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15 of 16 people found the following review helpful
5.0 out of 5 stars A beautiful piece of work 5 Oct 2006
Format:Audio CD
Boards of Canada are one of those very rare acts that come along once in a while with a sound so polarised, so outside everything else, that they've practically invented a new genre of their own. Think of the influence that the likes of Beefheart, My Bloody Valentine, Brian Eno, The Velvet Underground or Aphex Twin have had on their respective genres, and you start to get an idea of the impact this Scottish duo have had on the electronica scene over the past ten years.

'The Campfire Headphase' surprised fans with the sudden and unexpected use of guitar sounds on this, their third 'proper' album. BOC are well-known for their unmistakable analogue drones and science-programme jingles, which are present here in the gorgeously wonky tracks like '84 Pontiac Dream' and 'Oscar See Through Red Eye', but now the sounds are augmented by squelchy percussion and what sounds like a broken electric guitar with half of its strings missing. In fact the stand-out tracks for this reviewer are two of the most heavily guitar-oriented; The wonderfully lysergic 'Satellite Anthem Icarus' and the epic sci-fi western (as the band put it) 'Dayvan Cowboy', with its shuddering tremolo guitar and thunderous cymbal crashing climax.

The result is a strange new angle on the 'BOC' sound, part introspective synth ambience, and part seventies library music band in a jam session. In fact, the retro element is a key to the focus of this album's intent. Occasionally a poorly-informed reviewer, usually new to Boards of Canada, attempts to criticise their music with remarks about their 'cheesy 70s synth sounds', when in fact this is an unwitting compliment to BOC. As if the band's name, (which derives from the 1970s TV documentaries of the National Film Board of Canada), isn't a big enough clue.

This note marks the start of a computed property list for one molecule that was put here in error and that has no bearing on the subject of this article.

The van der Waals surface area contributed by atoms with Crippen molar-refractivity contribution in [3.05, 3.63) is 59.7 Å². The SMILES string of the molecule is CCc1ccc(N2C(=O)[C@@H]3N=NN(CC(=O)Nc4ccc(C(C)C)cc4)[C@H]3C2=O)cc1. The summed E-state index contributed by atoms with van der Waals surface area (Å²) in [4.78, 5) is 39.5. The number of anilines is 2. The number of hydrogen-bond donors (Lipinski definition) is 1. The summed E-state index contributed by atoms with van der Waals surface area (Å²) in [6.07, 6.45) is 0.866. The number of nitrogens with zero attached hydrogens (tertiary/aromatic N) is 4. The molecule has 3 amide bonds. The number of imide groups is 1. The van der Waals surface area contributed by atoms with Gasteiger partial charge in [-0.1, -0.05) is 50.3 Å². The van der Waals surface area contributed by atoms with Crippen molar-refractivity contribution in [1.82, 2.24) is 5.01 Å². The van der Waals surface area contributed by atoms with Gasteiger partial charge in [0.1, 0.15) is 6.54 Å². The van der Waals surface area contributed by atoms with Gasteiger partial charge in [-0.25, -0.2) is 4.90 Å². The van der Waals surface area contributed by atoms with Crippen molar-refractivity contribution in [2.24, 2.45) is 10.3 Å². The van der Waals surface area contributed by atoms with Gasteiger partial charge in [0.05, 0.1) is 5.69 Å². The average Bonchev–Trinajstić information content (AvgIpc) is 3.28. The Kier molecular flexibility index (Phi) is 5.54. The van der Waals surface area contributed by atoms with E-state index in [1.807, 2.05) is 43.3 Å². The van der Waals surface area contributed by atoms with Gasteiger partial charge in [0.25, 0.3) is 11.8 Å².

The Campfire Headphase is a beautiful, strange and psychedelic reminder of the emotional potential of instrumental electronica. Recommended.
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15 of 16 people found the following review helpful
5.0 out of 5 stars The Board's best yet? 20 Oct 2005
By db73
Format:Audio CD
I've been a huge fan of Boards of Canada since first hearing Music has the right to children back in 1998 & I've enjoyed everything the Board's have put out since then. There has been a lot of Comparisons drawn up between BoC releases as each one has appeared. The classic comparison is usually between MHTRTC & the follow up album, Geogaddi where the prevailing view seems to be that it's not up to the standard of the first album. Personally I thought Geogaddi was every bit as good as MHTRTC but it did do things a little differently. It had all the typical BoC melodies, Distorted but warm sounds, beats, obscure & hugely intriguing vocal snippets, etc. It was different but it was still BoC through & through.
I feel much the same about Campfire Headphase. Again things are a little different but it's still unmistakably Boards of Canada. This time round BoC seem to have dropped the deliberately mysterious moments & 'Easter eggs' of Geogaddi (which caused much debate) and just let the music do the talking! In this respect it's probably closer to MHTRTC than Geogaddi. BoC have also used a fair amount of guitar on this album. Both acoustic & electric but in both cases these sounds seem to have been subject to much tinkering & manipulation - you'd expect no less from the Boards. It's their ability to shape the sounds they use & inject their own unique quality that has given them their sound & reputation.